“No one with daughters the age of Sandra Fluke, and I have two, could possibly abide the insult and abuse heaped upon this courageous and well-intentioned young lady. Mr. Limbaugh, with his highly personal attacks on Miss Fluke, overstepped any reasonable bounds of decency. Even though Mr. Limbaugh has now issued an apology, we have nonetheless decided to withdraw our advertising from his show. We hope that our action, along with the other advertisers who have already withdrawn their ads, will ultimately contribute to a more civilized public discourse.”

The only major figure in conservative media of any substance to condemn the lack of response by conservative politicians and candidates was George Will who said “Boehner comes out and says Rush’s language was inappropriate. Using the salad fork for your entrée, that’s inappropriate. Not this stuff,…And it was depressing because what it indicates is that the Republican leaders are afraid of Rush Limbaugh. They want to bomb Iran, but they’re afraid of Rush Limbaugh.”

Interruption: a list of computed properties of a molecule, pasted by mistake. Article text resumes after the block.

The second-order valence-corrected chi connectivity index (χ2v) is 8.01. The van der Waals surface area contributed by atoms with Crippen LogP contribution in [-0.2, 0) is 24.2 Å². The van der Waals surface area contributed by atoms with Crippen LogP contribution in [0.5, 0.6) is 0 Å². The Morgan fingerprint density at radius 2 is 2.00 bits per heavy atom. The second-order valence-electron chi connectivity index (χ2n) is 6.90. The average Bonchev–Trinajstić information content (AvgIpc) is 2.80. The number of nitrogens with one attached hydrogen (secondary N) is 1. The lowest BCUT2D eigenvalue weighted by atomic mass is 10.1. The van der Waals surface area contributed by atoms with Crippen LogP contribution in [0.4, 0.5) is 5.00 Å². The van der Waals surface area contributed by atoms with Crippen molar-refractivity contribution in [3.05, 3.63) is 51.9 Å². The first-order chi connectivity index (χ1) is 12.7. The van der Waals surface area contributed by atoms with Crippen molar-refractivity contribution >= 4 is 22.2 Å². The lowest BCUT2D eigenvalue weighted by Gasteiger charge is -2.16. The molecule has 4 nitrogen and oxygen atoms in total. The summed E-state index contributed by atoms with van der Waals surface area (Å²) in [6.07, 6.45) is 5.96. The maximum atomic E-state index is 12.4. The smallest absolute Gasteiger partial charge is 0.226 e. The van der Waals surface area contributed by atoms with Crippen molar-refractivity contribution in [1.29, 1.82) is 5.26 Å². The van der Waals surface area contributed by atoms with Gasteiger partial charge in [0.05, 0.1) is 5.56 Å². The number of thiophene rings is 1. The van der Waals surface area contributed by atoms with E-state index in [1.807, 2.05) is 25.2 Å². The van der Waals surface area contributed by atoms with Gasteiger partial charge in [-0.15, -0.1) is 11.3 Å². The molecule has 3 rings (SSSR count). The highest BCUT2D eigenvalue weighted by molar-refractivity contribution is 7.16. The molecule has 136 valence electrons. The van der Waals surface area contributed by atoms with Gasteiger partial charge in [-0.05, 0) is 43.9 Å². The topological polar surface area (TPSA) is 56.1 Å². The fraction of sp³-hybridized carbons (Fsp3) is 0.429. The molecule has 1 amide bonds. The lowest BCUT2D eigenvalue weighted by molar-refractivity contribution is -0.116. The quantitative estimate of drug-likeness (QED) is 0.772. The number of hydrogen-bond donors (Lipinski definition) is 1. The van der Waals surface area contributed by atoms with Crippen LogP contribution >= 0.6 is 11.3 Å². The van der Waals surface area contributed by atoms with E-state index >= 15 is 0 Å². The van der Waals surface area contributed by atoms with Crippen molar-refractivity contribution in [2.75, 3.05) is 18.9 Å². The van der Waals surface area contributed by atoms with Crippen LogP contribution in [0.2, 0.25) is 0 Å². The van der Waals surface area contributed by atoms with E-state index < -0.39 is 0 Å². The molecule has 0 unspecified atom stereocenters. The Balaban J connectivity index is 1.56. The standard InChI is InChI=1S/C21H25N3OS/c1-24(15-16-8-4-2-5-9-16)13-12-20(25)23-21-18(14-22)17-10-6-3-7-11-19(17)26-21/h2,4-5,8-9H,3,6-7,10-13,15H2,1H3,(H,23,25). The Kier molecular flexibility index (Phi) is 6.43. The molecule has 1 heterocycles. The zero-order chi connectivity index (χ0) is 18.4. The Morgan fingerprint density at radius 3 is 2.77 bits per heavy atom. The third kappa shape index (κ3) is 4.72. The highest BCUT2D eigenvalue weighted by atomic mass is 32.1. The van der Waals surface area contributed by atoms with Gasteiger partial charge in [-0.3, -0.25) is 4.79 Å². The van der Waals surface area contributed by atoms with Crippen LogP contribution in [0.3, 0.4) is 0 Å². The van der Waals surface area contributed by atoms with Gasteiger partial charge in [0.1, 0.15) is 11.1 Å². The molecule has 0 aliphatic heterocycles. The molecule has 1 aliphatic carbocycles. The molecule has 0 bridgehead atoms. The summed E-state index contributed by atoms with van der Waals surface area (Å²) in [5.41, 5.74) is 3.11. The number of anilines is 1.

Ron Paul did comment about the apology telling CBS’s Bob Schieffer “He’s doing it because some people were taking their advertisements off of his program,…. It was his bottom line he was concerned about.”

I completely agree with Will and Paul. If Limbaugh wanted to attack the policies he disagrees with that is one thing. Certainly there is room for debate on this issue as in all issues facing this country. If Limbaugh wants to attack those in political power with whom that he disagrees even in a personal matter, that is similar.  However to attack a women, a law student at that in this personal, insidious, crude, ungentlemanly and even I might say un-Christian manner is something that he should be condemned for doing.